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What's on: Nazareth, Clitheroe, March 15
3:30pm Friday 2nd March 2012 in Ribble Valley entertainment previews
VETERAN Scottish rockers Nazareth are on a crest of a wave at the moment: building on the success of their first album for more than 10 years – The Newz in 2008.
They followed it up with Big Dogz just last year, and are this month on an 11-date tour of the UK stopping at The Grand, Clitheroe, on Thursday, March 15.
“We hadn’t recorded an album in over a decade,” founder-member and lead singer Dan McCafferty said.
“After Boogaloo in 1999, we never recorded, we were writing good stuff but nothing was being done with it.
“If a band doesn’t evolve, it just stagnates. In the end, we thought ‘knickers to this’, recorded The Newz and it went down very well – even with the critics!
“And Big Dogz was even better. It really has something to say.”
And what it says is that after 40-odd years, Nazareth is still a force to be reckoned with.
The band formed out of the ashes of Dunfermline act The Shadettes in 1969.
Singer McCafferty, bassist Pete Agnew, guitarist Manny Charlton and tub-thumper Darrell Sweet called themselves Nazareth and released their first album and single.
However, it was the third album, Razamanaz, in 1973 that put the band on the map, followed by top-selling albums Loud ‘n’ Proud, Rampant and Hair of the Dog, as well as hit singles such as Broken Down Angel, Love Hurts, My White Bicycle and This Flight Tonight.
The original quartet stayed together until the departure of Manny Charlton in 1990, although they had been augmented at times by other musicians.
Jimmy Murrison joined on guitar in 1994 and Pete’s son Lee became the drummer in 1999 after the sudden death of Darrell Sweet.
The band have remained popular despite changing trends and are still massively popular in the continent, which Dan attributes to the honesty of their music: “People can relate to it,” he said.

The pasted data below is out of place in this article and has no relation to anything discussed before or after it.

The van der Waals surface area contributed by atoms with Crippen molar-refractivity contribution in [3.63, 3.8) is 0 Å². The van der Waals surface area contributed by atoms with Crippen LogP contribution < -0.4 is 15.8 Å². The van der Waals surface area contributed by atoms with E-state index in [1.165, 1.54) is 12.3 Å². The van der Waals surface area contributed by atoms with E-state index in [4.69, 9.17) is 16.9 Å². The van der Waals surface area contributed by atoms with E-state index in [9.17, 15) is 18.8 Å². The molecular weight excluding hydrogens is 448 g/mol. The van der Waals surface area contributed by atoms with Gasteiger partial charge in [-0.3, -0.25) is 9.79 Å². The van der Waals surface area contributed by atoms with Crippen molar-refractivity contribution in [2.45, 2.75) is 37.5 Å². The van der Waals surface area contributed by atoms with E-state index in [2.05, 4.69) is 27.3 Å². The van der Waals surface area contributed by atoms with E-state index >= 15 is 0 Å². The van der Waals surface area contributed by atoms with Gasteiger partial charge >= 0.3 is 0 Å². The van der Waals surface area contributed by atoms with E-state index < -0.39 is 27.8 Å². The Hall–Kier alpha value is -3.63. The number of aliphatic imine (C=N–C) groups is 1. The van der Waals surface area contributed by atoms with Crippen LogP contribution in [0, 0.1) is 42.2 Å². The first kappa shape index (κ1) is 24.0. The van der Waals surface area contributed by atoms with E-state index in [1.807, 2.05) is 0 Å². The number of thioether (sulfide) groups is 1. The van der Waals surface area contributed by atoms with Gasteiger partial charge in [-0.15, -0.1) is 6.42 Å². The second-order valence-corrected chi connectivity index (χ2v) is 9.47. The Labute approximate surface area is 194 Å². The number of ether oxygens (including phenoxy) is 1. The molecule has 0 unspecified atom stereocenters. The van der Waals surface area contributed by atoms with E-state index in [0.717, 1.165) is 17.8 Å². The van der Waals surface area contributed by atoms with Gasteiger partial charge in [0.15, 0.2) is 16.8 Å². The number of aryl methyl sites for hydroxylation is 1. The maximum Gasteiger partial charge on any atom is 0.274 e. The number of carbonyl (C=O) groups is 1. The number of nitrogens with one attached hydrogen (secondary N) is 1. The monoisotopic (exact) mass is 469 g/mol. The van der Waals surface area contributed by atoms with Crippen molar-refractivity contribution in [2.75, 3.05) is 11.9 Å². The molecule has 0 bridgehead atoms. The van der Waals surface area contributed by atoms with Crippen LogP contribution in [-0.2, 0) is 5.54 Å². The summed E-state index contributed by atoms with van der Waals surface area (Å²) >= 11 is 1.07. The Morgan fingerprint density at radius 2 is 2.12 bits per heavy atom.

“We aren’t pretentious, we’re what it says on the tin – warts and all.”
“We’ve also never bothered about what the critics say – if it’s a recording we think ‘do we like it?’ if so, we record it.”
“And with live gigs, as long as people go away happy, that’s the thing.”
While some fans try to compare the original line-up with the current members, Dan thinks the new line-up is better.
“I really do think we’re better, again ‘cos we’re not under pressure anymore,” he said.
“Jimmy and Lee enjoy playing the songs and have given us new energy, but there is a special chemistry between us all.”
This current UK tour, will see them travelling up and down the country performing their prodigious catalogue of songs.
“The hardest thing about playing live is picking a set list,” Dan said, “but it’s not a bad problem to have.
“Basically, we’ll be playing all the Naz favourites and about three songs off Big Dogz, which hadn’t been released the last time we toured the UK.”
“Then we’re off to Sweden, Germany, all over Europe and off to Canada and America before coming back to Russia and Eastern Europe – then it’s Christmas.”
The veteran rocker, now in his 60s, is still excited about his music.
“In fact, I’m excited about the music that people haven’t yet heard and I look forward to giving it to them,” she said.
“We’ll hopefully be doing a new album. But it won’t be until next year that we can get to record it.”
*Nazareth, The Grand, Clitheroe, Thursday, March 15. Details from the box office on 01200 421599.